AHCA/NCAL President & CEO Mark Parkinson opens the 72nd American Health Care Association / National Center for Assisted Living Convention & Expo. [Credit: AHCA/NCAL]
The emergence of COVID-19 and the loss of more than 100,000 skilled nursing and assisted living residents and more than 2,000 staff members. Changing guidance. Testing. COVID-19 vaccines. The delta variant.
The U.S. long-term care industry has “been through hell and back” over the past 18 months, one speaker said at the opening session of the 72nd American Health Care Association / National Center for Assisted Living Convention & Expo, held in the Washington, D.C., area.
“You and your teams persevered. You never gave up. And because of that, you saved thousands, perhaps tens of thousands, of lives,” AHCA / NCAL President and CEO Mark Parkinson told attendees, adding, however, that “unfortunately, this battle isn’t over yet.”
Acknowledging the loss of residents, staff members, family and friends to the coronavirus, he began the opening session with a moment of silence in their honor. “We owe it to them to finish this battle,” Parkinson said.
The delta variant now circulating is not going to “crush” the pandemic recovery, he said; rather, it will pause it. The industry will be in better shape than it is now by the end of the year, and by next year’s AHCA / NCAL annual meeting in Nashville, TN, “things will be back relatively close to normal,” Parkinson predicted.
“We will fight through another year. We’ll be fine,” he said. “We will put the greatest pandemic in the history of the country behind us. You will look back on this as the most important work you’ve ever done.”
‘We must be the voice’
In remarks that followed, new NCAL Executive Director LaShuan Bethea said that assisted living suffered and persevered alongside peers in other long-term care sectors. But the sector faced a unique problem, she said: many outside the industry don’t fully understand what assisted living is and the important role it plays in long-term care.
“We must be the voice of assisted living,” Bethea said. “It’s important that people know we are the experts and we know the needs of the many individuals who chose to call assisted living their home.”
A one-size-fits-all regulatory environment doesn’t fit the needs of assisted living residents, she said.
“No matter what the issue, we want a seat at the table,” Bethea said. “We can’t leave it to others to tell our story and make those important decisions for us.”
Also during Monday’s opening session, NCAL Board of Directors Chair Helen Crunk and AHCA Board Chair Debbie Meade participated in one of several “LED Talks” (Lead, Engage and Discover), focusing on COVID-19-related stories from different perspectives, homing in on pandemic experiences, lessons learned and more.
“Through sharing our stories and supporting one another, this convention offers the chance to start a journey of healing and demonstrate the resilience that keeps the long-term care profession strong, no matter what the future holds,” Meade said.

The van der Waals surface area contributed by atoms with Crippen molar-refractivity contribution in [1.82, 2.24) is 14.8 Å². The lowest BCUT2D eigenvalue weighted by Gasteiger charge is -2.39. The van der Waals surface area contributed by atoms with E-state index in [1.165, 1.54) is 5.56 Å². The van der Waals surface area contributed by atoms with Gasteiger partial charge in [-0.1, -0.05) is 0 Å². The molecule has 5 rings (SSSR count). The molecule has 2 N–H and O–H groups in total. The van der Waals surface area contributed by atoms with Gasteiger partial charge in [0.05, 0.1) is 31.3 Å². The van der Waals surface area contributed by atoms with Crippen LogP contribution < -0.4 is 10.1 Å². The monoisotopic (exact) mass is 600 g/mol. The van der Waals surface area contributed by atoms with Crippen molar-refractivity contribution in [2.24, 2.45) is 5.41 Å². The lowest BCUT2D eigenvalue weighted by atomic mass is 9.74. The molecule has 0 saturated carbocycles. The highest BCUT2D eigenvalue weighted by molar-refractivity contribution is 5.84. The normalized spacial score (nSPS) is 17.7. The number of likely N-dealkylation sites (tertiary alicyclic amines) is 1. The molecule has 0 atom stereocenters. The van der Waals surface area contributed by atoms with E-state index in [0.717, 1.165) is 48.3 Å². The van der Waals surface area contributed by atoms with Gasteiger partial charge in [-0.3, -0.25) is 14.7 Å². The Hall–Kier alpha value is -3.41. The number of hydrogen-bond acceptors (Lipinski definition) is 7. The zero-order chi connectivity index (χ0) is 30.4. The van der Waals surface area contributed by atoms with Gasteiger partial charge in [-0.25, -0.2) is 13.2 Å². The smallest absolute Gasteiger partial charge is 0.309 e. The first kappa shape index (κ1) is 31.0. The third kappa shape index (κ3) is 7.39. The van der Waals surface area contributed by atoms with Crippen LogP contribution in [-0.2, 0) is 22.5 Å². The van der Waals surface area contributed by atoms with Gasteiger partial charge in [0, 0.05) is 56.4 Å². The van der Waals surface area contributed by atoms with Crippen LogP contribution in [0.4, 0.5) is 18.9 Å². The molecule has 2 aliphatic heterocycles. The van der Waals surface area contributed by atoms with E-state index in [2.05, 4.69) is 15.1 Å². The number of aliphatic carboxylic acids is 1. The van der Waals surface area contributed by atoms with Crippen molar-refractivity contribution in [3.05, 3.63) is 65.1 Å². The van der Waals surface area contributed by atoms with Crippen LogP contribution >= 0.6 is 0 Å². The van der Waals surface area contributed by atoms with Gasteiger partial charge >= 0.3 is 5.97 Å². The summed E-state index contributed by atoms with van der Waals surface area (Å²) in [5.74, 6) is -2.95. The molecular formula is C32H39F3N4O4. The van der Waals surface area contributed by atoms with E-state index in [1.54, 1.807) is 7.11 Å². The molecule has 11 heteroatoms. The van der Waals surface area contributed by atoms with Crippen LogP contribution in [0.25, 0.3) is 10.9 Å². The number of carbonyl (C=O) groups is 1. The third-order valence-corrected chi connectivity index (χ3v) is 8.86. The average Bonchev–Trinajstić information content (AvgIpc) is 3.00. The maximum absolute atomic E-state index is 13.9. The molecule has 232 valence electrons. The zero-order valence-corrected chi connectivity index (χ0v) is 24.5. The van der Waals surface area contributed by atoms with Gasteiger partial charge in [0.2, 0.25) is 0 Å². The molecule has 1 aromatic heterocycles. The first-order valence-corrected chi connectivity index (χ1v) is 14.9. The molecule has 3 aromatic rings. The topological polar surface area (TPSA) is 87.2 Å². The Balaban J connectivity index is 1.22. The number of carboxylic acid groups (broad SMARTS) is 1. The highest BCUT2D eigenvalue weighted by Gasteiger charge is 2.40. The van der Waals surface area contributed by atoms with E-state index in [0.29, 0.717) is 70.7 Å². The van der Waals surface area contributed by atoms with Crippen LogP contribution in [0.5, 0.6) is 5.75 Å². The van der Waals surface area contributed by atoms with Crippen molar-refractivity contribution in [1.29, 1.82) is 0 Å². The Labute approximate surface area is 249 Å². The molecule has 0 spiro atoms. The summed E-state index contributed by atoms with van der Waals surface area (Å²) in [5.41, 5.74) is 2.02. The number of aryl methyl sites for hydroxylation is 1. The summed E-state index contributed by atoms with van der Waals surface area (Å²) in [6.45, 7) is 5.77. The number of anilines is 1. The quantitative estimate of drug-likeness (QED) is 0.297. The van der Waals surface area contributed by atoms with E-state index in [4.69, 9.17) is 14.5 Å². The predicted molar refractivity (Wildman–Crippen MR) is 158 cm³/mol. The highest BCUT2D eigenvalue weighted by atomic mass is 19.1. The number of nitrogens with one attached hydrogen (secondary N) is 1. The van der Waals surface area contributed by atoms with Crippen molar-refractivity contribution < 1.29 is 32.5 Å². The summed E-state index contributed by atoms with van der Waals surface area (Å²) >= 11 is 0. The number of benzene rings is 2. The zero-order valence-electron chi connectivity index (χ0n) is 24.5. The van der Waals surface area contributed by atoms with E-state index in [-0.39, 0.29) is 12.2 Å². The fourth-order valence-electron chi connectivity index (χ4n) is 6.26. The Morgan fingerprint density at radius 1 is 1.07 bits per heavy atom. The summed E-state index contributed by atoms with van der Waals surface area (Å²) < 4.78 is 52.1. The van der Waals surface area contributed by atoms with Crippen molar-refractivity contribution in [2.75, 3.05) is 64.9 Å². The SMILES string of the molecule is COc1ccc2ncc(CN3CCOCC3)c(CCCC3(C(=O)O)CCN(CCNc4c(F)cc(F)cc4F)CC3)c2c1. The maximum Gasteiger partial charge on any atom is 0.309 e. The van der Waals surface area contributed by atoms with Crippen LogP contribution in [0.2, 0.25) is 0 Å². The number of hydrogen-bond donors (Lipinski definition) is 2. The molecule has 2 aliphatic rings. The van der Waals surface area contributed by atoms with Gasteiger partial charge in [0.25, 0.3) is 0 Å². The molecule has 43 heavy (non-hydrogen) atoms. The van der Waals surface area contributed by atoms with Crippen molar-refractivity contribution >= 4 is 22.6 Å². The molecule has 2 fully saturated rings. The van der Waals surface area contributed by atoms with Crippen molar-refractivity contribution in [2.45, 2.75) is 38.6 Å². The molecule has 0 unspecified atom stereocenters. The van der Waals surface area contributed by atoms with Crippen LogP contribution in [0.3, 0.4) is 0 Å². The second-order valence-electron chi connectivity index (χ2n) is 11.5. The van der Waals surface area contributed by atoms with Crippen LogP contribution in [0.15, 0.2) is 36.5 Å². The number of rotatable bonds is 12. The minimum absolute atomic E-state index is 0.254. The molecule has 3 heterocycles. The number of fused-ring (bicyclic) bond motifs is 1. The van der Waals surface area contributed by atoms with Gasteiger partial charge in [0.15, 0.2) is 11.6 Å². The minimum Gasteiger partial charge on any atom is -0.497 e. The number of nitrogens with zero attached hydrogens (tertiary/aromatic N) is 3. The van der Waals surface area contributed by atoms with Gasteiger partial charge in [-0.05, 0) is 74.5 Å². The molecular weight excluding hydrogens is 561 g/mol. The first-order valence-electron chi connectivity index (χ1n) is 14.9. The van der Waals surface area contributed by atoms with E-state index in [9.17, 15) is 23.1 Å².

Crunk said that COVID-19 “became real” for her in December 2020 when an outbreak in her memory care community in Lincoln, NE, claimed five of 20 residents in one week “on our watch.”
As a small, independent owner / operator, Crunk said, she had to learn much on her own. But she said she doesn’t want the industry to revert to where it was before the pandemic.
“We went through hell and back in the last 18 months, but we are better than we were; we are stronger than we were,” she said. “I want to continue to learn and grow.”
Meade said the most difficult decision she had to make came in the early days of the pandemic: having workers care for residents even though they didn’t have sufficient personal protective equipment. Crunk said that the hardest decision she made was telling families that they couldn’t visit their loved ones — residents — when she could go home every night to be with her loved ones.
Meade acknowledged the emotional toll that the pandemic has taken on staff members, saying free lunches and thank yous are not enough anymore. The pandemic shined a light on the chronic underfunding of the industry, she said, and dollars are needed so providers can pay competitive wages to staff.
“They deserve more money,” she said.
Meade noted that, over the summer, the delta variant reined in premature celebrations of the end of the pandemic.
“We learned this is our new normal,” she said. “I also learned you can’t depend on anyone. You have to be resilient, make decisions and come up with your own solutions.”
Now, as the industry looks forward to a recovery, Crunk said, “We have to find solutions to the staffing crisis; money and reimbursements are needed to retain that staff. We need to continue to build trust with communities so they understand their loved ones are safe — and more safe within our four walls than without them.”
Also part of Monday’s session, the industry paid tribute to all members of the long-term care workforce for their efforts during the pandemic. The CDC Foundation presented the 2021 McKnight Prize for Healthcare Outbreak Heroes to all frontline long-term care staff.
The meeting continues through Wednesday.